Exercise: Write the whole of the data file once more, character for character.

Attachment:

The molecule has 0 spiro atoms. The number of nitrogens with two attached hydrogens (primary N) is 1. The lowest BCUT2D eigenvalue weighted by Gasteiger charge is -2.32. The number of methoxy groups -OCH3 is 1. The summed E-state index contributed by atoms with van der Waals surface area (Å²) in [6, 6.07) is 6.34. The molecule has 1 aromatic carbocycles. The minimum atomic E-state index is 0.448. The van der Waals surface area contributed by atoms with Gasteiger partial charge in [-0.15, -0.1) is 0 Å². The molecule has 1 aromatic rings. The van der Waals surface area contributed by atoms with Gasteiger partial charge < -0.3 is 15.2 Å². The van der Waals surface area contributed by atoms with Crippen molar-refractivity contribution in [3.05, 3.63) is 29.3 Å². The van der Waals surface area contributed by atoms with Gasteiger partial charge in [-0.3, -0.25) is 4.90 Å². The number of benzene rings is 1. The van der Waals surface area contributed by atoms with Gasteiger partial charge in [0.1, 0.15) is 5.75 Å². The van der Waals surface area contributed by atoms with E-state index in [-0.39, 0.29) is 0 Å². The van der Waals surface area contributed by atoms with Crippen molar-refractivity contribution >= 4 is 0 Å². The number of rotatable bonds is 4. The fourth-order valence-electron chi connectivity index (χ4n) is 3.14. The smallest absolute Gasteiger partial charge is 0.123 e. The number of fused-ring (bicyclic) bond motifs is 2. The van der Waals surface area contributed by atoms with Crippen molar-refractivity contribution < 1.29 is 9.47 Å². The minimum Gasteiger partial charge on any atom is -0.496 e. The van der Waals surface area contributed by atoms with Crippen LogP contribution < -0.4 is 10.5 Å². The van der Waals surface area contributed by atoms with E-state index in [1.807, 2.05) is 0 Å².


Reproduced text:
The molecule has 0 spiro atoms. The number of nitrogens with two attached hydrogens (primary N) is 1. The lowest BCUT2D eigenvalue weighted by Gasteiger charge is -2.32. The number of methoxy groups -OCH3 is 1. The summed E-state index contributed by atoms with van der Waals surface area (Å²) in [6, 6.07) is 6.34. The molecule has 1 aromatic carbocycles. The minimum atomic E-state index is 0.448. The van der Waals surface area contributed by atoms with Gasteiger partial charge in [-0.15, -0.1) is 0 Å². The molecule has 1 aromatic rings. The van der Waals surface area contributed by atoms with Gasteiger partial charge < -0.3 is 15.2 Å². The van der Waals surface area contributed by atoms with Crippen molar-refractivity contribution in [3.05, 3.63) is 29.3 Å². The van der Waals surface area contributed by atoms with Gasteiger partial charge in [-0.3, -0.25) is 4.90 Å². The number of benzene rings is 1. The van der Waals surface area contributed by atoms with Gasteiger partial charge in [0.1, 0.15) is 5.75 Å². The van der Waals surface area contributed by atoms with E-state index in [-0.39, 0.29) is 0 Å². The van der Waals surface area contributed by atoms with Crippen molar-refractivity contribution >= 4 is 0 Å². The number of rotatable bonds is 4. The fourth-order valence-electron chi connectivity index (χ4n) is 3.14. The smallest absolute Gasteiger partial charge is 0.123 e. The number of fused-ring (bicyclic) bond motifs is 2. The van der Waals surface area contributed by atoms with Crippen molar-refractivity contribution < 1.29 is 9.47 Å². The minimum Gasteiger partial charge on any atom is -0.496 e. The van der Waals surface area contributed by atoms with Crippen LogP contribution < -0.4 is 10.5 Å². The van der Waals surface area contributed by atoms with E-state index in [1.807, 2.05) is 0 Å².